What is a service animal?
Service animals are trained animals that can assist an individual with a disability by performing specific tasks.
A service animal might guide people who are blind, alert or protect a person who is having a seizure, remind a person with mental illness to take prescribed medications, or calm a person with Post Traumatic Stress Disorder (PTSD) during an anxiety attack.
Under the Americans with Disabilities Act and the Minnesota Human Rights Act, a service animal is defined as a dog or miniature horse.
What is an emotional support animal?
Emotional support animals may provide support, companionship, or comfort to an individual, but they are not specifically trained to perform tasks to assist an individual with a disability.
Emotional support animals do not have all of the same broad legal protections service animals do, but an individual with a disability may request a reasonable accommodation so their emotional support animal can accompany them.
In 2020, our Department settled with Marathon Petroleum Corporation’s St. Paul Park refinery after the company violated the Minnesota Human Rights Act by discriminating against Laura Ritt, a veteran with a service-related disability, when it refused to allow her service animal to accompany her at work.
Laura requested to bring her service animal to work so she could perform her job without the symptoms of her service-related disability interfering. Under the Act, employers have a responsibility to accommodate the known disability of an employee.
The settlement required the refinery to provide anti-bias training, change policies to prevent discrimination from occurring again, and pay Laura $75,000.
Businesses that serve the public -- such as hotels, taxis, grocery stores and health clubs -- must allow people with disabilities to enter with their service animal and to proceed into any area of the facility where customers are normally allowed to go. These public places are called public accommodations.
Businesses may ask if an animal is a service animal and what tasks they have has been trained to perform.
Businesses cannot ask:
- About the person's disability or require documentation of the disability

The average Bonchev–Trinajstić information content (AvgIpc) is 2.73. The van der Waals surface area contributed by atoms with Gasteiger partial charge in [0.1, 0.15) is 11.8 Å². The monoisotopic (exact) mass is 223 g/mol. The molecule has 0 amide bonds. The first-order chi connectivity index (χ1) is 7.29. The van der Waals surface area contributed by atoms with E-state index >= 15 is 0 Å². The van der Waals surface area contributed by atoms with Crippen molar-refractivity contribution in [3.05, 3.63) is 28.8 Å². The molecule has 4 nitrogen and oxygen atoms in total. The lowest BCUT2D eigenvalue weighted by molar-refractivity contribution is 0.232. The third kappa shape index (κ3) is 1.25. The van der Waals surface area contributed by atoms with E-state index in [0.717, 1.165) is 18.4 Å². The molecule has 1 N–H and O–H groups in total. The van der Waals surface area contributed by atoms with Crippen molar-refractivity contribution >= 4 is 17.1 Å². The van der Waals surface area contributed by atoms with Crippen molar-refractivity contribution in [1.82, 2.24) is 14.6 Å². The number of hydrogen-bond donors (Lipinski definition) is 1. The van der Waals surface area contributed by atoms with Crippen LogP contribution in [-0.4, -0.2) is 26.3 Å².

- That special identification cards for the service animal be produced
- That the dog demonstrate its ability to perform work
- About the training that the service animal received
- Require individuals with a service animal to use a specific entrance
The establishment could also allow emotional support animals and may wish to as part of providing a welcoming environment for individuals with disabilities.
Landlords may not discriminate against tenants on the basis of disability.
Landlords must allow tenants and their guests to take service animals any place that tenants and guests are normally allowed to go.
The landlord may not limit the size or breed of a service animal or emotional support animal. A landlord may not charge a pet deposit for a service animal or emotional support animal that has been permitted by a reasonable accommodation, but may require a person to pay for damage caused by the animal, provided that all tenants are required to pay for damages they cause.
Employees may request a reasonable accommodation
from their employer to bring their service animal or emotional support animal into the workplace.
Employers must provide a reasonable accommodation to qualified individuals with disabilities, unless such accommodations would cause undue hardship. In those circumstances, an employer must identify an alternative, effective accommodation if available.
Misrepresentation of a non-Service Animal is Illegal
In Minnesota, it illegal for someone who knows that the animal they brought into a store, restaurant, or other public place, is not a service animal if they misrepresent it as being a service animal.
A person may not, directly or indirectly through statements or conduct, intentionally misrepresent an animal in that person's possession as a service animal in any business that serves the public to obtain any rights or privileges available to a person who qualifies for a service animal under state or federal law knowing that the person is not entitled to those rights or privileges.